An eccentric Dutchman began living in a giant underground facility built by the German military—and ran a server farm beloved by cybercriminals. [...] In the mid-nineteen-seventies, the West German Army, the Bundeswehr, built a vast underground bunker near the town of Traben-Trarbach. It was five stories deep, had nearly sixty thousand square feet of floor space, and was designed to withstand a nuclear attack. Eighty days’ worth of survival provisions were stored inside, including an emergency power supply and more than a million litres of drinking water. You entered the facility through an air lock; the interior temperature was set to seventy degrees. The walls were concrete, thirty-one inches thick, and some were lined with copper. The rooms were soundproof and transmission-proof. Between 1978 and 2012, the bunker was the headquarters of the Bundeswehr’s meteorological division, and at any one time about three hundred and fifty civilian contractors worked there; most of them focussed on predicting and plotting weather patterns wherever the German military was deployed. New employees often got lost. On each level, the walls were painted a different color, to help people orient themselves—but the bunker was symmetrical, so one side looked much like another. There was no natural light. In winter, workers on day shifts arrived in the dark and left in the dark. In 2012, the Bundeswehr moved its meteorological division to another site. Germany’s federal real-estate agency, known as BImA, listed the bunker for three hundred and fifty thousand euros. The low price reflected the unusual nature of the property and the expense of maintaining it. The bunker sat beneath a plot of some thirty acres, in a forested area on a hill outside Traben-Trarbach, which is an hour east of the Belgian border. The perimeter of the property was marked by ramparts and a fence, and aboveground the site contained several large structures, including a gatehouse, an office building, a tall aerial with satellite dishes, a helipad, and barracks constructed by the Nazis in 1933. The Bundeswehr had employed twelve men, who worked in shifts around the clock, solely to insure that the bunker was properly ventilated and did not flood. The German government hoped that a technology business, or perhaps a hotel, might want the premises, but there were few prospective buyers. [...] In 2012, a foundation controlled by a fifty-three-year-old Dutchman named Herman-Johan Xennt proposed to buy the bunker complex. Xennt travelled to Traben-Trarbach to explain his plans to a closed session of the town council. He was a striking man, with a cascade of shoulder-length gray-blond hair, and wore a dark suit, which highlighted the pallor of his face. Xennt told the council that he intended to set up a Web-hosting business at the bunker complex, and promised to create as many as a hundred jobs for local people, but he was vague when pressed for details. Several council members were concerned about Xennt’s credentials. Although he said that he had been in the Web-hosting business for years, he did not name any blue-chip clients. But there were no other viable buyers, and so, in June, 2013, the property was sold to Xennt’s foundation. One of the council members, Heide Pönnighaus, later told a newspaper, “I didn’t have the best feeling about it.”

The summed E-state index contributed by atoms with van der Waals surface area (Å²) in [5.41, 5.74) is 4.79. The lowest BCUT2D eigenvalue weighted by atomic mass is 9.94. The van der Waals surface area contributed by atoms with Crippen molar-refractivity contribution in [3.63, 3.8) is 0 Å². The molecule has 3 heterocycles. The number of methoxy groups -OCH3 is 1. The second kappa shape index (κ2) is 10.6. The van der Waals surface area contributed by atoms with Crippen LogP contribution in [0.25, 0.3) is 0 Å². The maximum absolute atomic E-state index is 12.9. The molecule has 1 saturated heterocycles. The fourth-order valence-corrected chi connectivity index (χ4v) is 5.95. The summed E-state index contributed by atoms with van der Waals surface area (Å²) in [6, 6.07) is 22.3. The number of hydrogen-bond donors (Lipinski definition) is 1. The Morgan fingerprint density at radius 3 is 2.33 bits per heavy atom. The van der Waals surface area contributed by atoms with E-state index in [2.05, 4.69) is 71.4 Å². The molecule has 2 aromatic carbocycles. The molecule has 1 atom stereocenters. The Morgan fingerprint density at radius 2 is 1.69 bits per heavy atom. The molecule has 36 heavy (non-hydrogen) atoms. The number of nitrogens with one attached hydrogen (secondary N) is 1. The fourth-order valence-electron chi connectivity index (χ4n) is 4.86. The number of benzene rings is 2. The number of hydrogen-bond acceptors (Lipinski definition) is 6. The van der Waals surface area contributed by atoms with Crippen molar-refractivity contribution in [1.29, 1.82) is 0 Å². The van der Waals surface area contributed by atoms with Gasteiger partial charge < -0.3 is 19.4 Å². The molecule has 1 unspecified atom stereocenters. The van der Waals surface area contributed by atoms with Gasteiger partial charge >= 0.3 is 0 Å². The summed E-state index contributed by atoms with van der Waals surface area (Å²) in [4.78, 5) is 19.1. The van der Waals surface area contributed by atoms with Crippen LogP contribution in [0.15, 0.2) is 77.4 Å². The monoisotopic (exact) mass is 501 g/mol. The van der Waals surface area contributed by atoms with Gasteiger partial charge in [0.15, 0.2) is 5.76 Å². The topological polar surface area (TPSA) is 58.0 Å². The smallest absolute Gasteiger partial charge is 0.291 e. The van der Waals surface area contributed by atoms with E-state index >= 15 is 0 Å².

When I applied to study in the US in the 1980s, I filled out a questionnaire that asked if I had ever been a member of the Communist party. The point of the question was presumably to avoid ideological risks. But it is beyond doubt that the Chinese students coming in with me included many party members who were headed to some of the US’s finest schools, often with scholarships. Americans generally assumed that these students would feel the appeal of liberal values, which they would then take back to China. What happened more often, though, was that Chinese students were quick to see the cultural differences between the two countries, and to draw the very logical conclusion that American values are fine for America but would never work in the Chinese system. If those US hopes for the exportation of values had panned out, much of China would have been won over by now. But what has actually happened? Returnees are now leaders in much of Chinese business and industry, but anti-American expression in China is as strong today as it has been since the Mao era. Washington bears much of the responsibility for what has happened. In the years after the Tiananmen Square massacre in 1989, administrations of both parties touted the absurd theory that the best plan was to let China get rich and then watch as freedom and democracy evolved as byproducts of capitalist development. But did capitalist competition, that ravenous machine that can chew up anything, change China? The regime’s politics did not change a whit. What did change was the US, whose business leaders now approached the Chinese dictatorship with obsequious smiles. Here, after all, was an exciting new business partner: master of a realm in which there were virtually no labour rights or health and safety regulations, no frustrating delays because of squabbles between political parties, no criticism from free media, and no danger of judgment by independent courts. For European and US companies doing manufacture for export, it was a dream come true.